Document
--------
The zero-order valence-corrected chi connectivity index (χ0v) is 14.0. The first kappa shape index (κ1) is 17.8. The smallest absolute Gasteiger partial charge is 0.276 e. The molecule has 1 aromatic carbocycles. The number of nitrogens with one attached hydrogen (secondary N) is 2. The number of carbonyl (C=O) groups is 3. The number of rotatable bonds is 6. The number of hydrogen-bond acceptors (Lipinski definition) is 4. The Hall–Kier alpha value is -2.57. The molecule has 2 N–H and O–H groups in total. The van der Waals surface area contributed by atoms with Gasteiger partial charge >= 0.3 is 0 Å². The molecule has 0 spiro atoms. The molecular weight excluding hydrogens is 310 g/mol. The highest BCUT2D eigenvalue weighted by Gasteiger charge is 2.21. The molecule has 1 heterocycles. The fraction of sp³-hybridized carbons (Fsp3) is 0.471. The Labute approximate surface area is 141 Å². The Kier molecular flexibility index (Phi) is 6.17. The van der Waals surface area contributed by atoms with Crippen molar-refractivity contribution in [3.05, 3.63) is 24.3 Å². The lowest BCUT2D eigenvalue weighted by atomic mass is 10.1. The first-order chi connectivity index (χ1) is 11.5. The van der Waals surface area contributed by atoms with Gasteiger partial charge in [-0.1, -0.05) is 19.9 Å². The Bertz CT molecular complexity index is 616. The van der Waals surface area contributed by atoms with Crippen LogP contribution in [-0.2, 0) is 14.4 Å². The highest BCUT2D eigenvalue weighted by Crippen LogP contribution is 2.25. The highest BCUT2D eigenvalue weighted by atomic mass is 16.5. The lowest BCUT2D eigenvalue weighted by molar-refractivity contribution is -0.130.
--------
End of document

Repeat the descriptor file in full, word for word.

The zero-order valence-corrected chi connectivity index (χ0v) is 14.0. The first kappa shape index (κ1) is 17.8. The smallest absolute Gasteiger partial charge is 0.276 e. The molecule has 1 aromatic carbocycles. The number of nitrogens with one attached hydrogen (secondary N) is 2. The number of carbonyl (C=O) groups is 3. The number of rotatable bonds is 6. The number of hydrogen-bond acceptors (Lipinski definition) is 4. The Hall–Kier alpha value is -2.57. The molecule has 2 N–H and O–H groups in total. The van der Waals surface area contributed by atoms with Gasteiger partial charge >= 0.3 is 0 Å². The molecule has 0 spiro atoms. The molecular weight excluding hydrogens is 310 g/mol. The highest BCUT2D eigenvalue weighted by Gasteiger charge is 2.21. The molecule has 1 heterocycles. The fraction of sp³-hybridized carbons (Fsp3) is 0.471. The Labute approximate surface area is 141 Å². The Kier molecular flexibility index (Phi) is 6.17. The van der Waals surface area contributed by atoms with Crippen molar-refractivity contribution in [3.05, 3.63) is 24.3 Å². The lowest BCUT2D eigenvalue weighted by atomic mass is 10.1. The first-order chi connectivity index (χ1) is 11.5. The van der Waals surface area contributed by atoms with Gasteiger partial charge in [-0.1, -0.05) is 19.9 Å². The Bertz CT molecular complexity index is 616. The van der Waals surface area contributed by atoms with Crippen LogP contribution in [-0.2, 0) is 14.4 Å². The highest BCUT2D eigenvalue weighted by Crippen LogP contribution is 2.25. The highest BCUT2D eigenvalue weighted by atomic mass is 16.5. The lowest BCUT2D eigenvalue weighted by molar-refractivity contribution is -0.130.